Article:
Using this approach, we estimated that are 1,350 workers were employed directly in marine trades and those workers supported an additional 815 jobs, for a total of 2,172 workers employed directly in or supported by marine trades. This estimate includes more assumptions and less actual counting of direct jobs, making it less precise. Still, it was reassuring to have a ‘top down’ estimate look similar to the other estimate.
In the end, CEBR projects that roughly 2060 +/- jobs in Whatcom County outside of Port operations are marine jobs or depend on those marine jobs. The Port of Bellingham study identified 2620 direct jobs on Port property and 1353 indirect for a total of 3,973 jobs. Combining the results from these studies indicates a total of 6,033 jobs are created or supported by the marine trades – 7% of the Whatcom County Workforce.
The marine trades sector is composed of many small and medium sized companies with no dominant single employer. As a sector, it is comparable to many of the larger employers within the county. It should be noted that we did not consider many non-market factors, such as the character of active boats on our waterfronts or the value of the county's maritime heritage.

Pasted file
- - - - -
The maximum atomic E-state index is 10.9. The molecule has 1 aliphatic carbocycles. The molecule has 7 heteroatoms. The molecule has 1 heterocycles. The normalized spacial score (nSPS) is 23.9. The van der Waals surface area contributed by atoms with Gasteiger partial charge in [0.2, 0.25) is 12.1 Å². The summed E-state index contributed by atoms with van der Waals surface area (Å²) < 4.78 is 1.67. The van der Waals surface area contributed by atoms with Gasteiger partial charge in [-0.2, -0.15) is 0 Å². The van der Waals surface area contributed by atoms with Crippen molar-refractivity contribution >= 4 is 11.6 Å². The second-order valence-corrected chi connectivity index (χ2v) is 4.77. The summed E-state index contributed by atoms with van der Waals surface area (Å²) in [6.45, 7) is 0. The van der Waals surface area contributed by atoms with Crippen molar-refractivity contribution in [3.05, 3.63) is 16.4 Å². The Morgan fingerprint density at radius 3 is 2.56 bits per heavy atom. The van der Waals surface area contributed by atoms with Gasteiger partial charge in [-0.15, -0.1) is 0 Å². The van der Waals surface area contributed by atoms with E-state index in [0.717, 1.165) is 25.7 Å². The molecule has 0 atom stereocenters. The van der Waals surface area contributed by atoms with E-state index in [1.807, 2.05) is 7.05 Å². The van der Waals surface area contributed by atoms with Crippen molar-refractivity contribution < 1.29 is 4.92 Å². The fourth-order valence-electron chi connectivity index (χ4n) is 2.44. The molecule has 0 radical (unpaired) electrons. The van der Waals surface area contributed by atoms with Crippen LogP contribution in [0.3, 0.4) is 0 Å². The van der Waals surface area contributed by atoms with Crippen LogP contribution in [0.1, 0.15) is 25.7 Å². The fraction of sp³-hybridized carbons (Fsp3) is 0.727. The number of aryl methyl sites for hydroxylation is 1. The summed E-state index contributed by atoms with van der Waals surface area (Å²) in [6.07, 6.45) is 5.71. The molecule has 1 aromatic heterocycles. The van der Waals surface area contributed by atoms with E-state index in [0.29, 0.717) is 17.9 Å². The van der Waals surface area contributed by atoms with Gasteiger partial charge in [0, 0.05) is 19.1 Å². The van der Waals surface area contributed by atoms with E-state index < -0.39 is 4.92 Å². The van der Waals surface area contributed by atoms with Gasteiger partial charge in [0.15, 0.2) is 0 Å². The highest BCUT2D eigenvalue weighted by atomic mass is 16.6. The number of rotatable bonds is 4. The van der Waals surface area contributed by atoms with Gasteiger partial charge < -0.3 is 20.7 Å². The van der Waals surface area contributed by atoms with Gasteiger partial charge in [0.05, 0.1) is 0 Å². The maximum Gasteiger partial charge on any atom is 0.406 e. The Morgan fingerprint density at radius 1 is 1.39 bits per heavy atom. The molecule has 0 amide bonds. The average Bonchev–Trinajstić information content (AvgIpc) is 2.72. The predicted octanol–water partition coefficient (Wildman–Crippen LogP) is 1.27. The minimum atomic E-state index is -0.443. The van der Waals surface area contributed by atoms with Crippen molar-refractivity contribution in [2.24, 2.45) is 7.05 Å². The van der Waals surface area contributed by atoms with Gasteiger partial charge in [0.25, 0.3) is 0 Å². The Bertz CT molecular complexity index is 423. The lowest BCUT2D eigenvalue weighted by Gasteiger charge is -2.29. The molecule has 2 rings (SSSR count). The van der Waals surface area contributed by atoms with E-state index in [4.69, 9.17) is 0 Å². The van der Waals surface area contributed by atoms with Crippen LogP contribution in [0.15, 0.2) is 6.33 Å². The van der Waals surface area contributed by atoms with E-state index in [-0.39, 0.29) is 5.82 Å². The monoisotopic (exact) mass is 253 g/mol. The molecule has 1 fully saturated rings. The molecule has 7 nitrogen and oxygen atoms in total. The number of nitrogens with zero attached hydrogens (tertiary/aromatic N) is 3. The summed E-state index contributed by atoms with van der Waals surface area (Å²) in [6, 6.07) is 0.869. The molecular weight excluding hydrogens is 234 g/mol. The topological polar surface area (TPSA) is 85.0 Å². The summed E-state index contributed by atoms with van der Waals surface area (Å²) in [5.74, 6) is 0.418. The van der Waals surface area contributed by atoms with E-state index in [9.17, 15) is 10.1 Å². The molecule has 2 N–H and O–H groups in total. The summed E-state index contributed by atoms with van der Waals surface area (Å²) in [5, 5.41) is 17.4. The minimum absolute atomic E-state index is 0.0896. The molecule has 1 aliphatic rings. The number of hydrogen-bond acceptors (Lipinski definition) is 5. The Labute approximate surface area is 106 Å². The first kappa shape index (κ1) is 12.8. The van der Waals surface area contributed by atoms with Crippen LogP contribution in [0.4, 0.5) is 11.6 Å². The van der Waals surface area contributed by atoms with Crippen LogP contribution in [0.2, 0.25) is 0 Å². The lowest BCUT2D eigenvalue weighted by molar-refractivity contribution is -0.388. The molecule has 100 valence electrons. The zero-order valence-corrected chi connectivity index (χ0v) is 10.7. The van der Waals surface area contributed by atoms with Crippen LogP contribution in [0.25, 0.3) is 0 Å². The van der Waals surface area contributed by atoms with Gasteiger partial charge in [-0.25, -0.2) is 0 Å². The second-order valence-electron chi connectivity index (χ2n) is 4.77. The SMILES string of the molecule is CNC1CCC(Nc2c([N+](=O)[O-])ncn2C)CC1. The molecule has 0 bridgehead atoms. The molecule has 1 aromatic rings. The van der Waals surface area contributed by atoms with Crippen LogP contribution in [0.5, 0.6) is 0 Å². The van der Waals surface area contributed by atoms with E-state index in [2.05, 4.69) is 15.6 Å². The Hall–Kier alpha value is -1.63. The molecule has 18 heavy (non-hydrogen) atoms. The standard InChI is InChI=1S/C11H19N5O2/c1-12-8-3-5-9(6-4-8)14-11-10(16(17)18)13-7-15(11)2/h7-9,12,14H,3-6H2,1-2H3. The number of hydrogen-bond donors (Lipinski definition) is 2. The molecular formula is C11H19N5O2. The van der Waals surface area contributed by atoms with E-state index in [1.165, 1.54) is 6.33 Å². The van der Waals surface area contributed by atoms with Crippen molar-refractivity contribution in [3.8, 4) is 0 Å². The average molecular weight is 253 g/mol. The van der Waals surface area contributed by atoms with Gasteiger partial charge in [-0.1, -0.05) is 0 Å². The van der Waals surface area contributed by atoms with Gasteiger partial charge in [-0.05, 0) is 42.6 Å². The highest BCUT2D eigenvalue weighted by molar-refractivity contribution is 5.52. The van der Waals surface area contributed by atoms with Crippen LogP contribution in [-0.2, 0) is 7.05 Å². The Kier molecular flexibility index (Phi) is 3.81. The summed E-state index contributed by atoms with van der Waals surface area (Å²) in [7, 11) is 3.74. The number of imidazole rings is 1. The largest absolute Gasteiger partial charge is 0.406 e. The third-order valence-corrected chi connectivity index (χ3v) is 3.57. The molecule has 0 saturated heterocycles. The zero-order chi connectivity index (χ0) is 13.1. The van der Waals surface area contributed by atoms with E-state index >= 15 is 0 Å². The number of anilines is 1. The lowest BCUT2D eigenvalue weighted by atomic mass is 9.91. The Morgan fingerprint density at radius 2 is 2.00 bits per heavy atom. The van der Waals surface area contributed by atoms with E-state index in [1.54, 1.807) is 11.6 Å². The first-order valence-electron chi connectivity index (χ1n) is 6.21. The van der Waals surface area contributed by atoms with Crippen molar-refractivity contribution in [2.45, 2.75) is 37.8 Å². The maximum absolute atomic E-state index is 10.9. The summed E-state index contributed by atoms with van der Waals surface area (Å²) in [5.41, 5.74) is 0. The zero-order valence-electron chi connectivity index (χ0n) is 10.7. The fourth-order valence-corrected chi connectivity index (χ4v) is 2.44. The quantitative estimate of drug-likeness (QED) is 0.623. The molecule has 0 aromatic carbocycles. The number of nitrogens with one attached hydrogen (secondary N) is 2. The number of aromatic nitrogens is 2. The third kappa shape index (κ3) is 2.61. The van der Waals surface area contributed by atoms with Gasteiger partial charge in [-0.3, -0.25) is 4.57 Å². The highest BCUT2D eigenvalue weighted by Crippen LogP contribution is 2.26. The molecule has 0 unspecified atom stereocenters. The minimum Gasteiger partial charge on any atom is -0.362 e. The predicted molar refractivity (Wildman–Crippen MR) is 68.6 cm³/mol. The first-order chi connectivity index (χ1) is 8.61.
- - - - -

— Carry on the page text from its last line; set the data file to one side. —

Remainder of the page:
Disclaimer: We relied heavily on the work done in the state report, prepared by Community Attributes in this analysis. We did not attempt to critique that report or try to improve on the methodology utilized.
employed directly in or
supported by marine trades
of the Workforce in Whatcom County
is created or supported by Marine Trades
About the Authors
This report has been prepared by the Center for Economic and Business Research (The Center) located within the College of Business and Economics at Western Washington University (WWU). The Center works in partnership with businesses, government entities and non-profits to bridge the resources of WWU students, faculty and staff from throughout the WWU Community to create high quality analysis and proposed solutions to challenges. From answering the simple question, creating understandable and thorough analysis documents, creating internships, class projects, to faculty projects, we assist in creating an informed path to help business owners and policy shapers make decisions to move forward.
We are always seeking opportunities to bring the strengths of Western Washington University to fruition within our region. If you have a need for analysis work or comments on this report, we encourage you to contact us at 360-650-3909. To learn more about The Center, please visit us online at https://cbe.wwu.edu/cebr/center-economic-and-business-research